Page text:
Paul Krugman explains why the republicans are pushing a tax plan that would be bad for the economy and most that participate in the economy. “we’re talking about government of the people, not by the people, but by wealthy donors, for wealthy donors. Everyone else hates this plan — and they should.”
Key Points: [The republican] claim is that cutting taxes on corporate profits would lead to an explosion in private investment and faster economic growth.
…so where does the money for that increase in capital expenditure come from? Nothing in the bill would make Americans consume less and save more. So the money would have to come from abroad — from selling stocks, bonds and other assets to foreigners, on a massive scale. … this inflow of foreign money would drive up the value of the dollar and lead to huge trade deficits, more than $6 trillion in deficits over the next decade.
… about that economic growth: Foreign investors would be earning profits and taking them home. So much — probably most — of any growth we would get from cutting corporate taxes would accrue to the benefit of foreigners, not Americans.
Most serious economic analyses agree with those C.E.O.s who disappointed Gary Cohn: Corporate tax cuts wouldn’t actually do much to raise investment. They would, however, explode the budget deficit.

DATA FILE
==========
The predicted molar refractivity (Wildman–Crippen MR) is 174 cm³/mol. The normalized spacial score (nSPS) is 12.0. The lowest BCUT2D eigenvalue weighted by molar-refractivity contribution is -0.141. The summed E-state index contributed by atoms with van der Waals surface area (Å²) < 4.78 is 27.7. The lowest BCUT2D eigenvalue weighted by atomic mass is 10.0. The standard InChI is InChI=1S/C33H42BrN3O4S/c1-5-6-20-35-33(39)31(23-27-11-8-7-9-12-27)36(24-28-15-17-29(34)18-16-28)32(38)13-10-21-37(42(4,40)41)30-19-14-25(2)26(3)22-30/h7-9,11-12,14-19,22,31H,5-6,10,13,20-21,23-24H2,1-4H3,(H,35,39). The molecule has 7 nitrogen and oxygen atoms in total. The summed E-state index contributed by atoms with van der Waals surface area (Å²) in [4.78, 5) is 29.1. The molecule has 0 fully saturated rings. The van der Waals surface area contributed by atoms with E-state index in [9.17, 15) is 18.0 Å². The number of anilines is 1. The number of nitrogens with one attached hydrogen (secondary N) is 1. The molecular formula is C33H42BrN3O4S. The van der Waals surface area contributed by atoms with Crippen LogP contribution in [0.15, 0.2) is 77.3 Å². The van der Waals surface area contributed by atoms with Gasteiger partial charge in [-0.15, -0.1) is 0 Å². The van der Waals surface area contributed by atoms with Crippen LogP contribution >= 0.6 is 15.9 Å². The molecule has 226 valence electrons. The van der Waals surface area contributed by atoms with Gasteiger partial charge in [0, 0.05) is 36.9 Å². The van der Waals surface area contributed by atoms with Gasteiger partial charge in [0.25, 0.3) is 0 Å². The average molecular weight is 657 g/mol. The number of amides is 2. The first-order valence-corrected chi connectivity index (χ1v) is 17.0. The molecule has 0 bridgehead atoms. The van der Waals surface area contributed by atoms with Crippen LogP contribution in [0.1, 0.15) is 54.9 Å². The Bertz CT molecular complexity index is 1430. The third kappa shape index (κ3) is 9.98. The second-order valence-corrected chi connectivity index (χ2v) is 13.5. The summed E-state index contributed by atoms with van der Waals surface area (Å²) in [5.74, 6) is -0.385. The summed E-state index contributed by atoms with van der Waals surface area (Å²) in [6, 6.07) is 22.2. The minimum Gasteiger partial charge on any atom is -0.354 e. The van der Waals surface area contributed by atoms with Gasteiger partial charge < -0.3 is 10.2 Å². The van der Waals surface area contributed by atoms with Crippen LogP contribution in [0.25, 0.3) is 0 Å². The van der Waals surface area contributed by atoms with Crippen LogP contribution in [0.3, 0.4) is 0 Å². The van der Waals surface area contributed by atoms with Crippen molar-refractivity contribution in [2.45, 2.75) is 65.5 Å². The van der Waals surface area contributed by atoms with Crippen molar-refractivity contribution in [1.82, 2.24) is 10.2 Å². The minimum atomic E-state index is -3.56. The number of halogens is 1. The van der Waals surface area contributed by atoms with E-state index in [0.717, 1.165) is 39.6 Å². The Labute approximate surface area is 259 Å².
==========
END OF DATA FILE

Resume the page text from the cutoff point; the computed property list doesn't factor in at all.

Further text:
So in an attempt to limit that deficit blowout, Senate Republicans are proposing significant tax increases on working families. In fact, according to Congress’s own Joint Committee on Taxation, taxes would rise on average for every group with incomes under $75,000 a year, and would surely rise for many families even in higher-income groups. The only significant winners would be those making more than $1 million a year. Populism!
… this doesn’t even take account of the health care sabotage that’s an integral part of the Senate plan. By repealing the mandate — the requirement that people purchase insurance — the plan would, as I said, cause 13 million to lose coverage
[in addition to all of this] tax-cut-induced deficits would, by law, trigger cuts in Medicare, and this would just be the start of a G.O.P. assault on programs like disability insurance that provide a crucial safety net for millions of working-class Americans.
All of which raises the question, why are Republicans even trying to do this? It’s bad policy and bad politics, and the politics will get worse as voters learn more about the facts. [the answer] donors are basically saying get it done or don’t ever call me again. [we are becoming] ”a government of the people, not by the people, but by wealthy donors, for wealthy donors. Everyone else hates this plan — and they should.”
Last Updated on December 24, 2017 by Stephen Chapel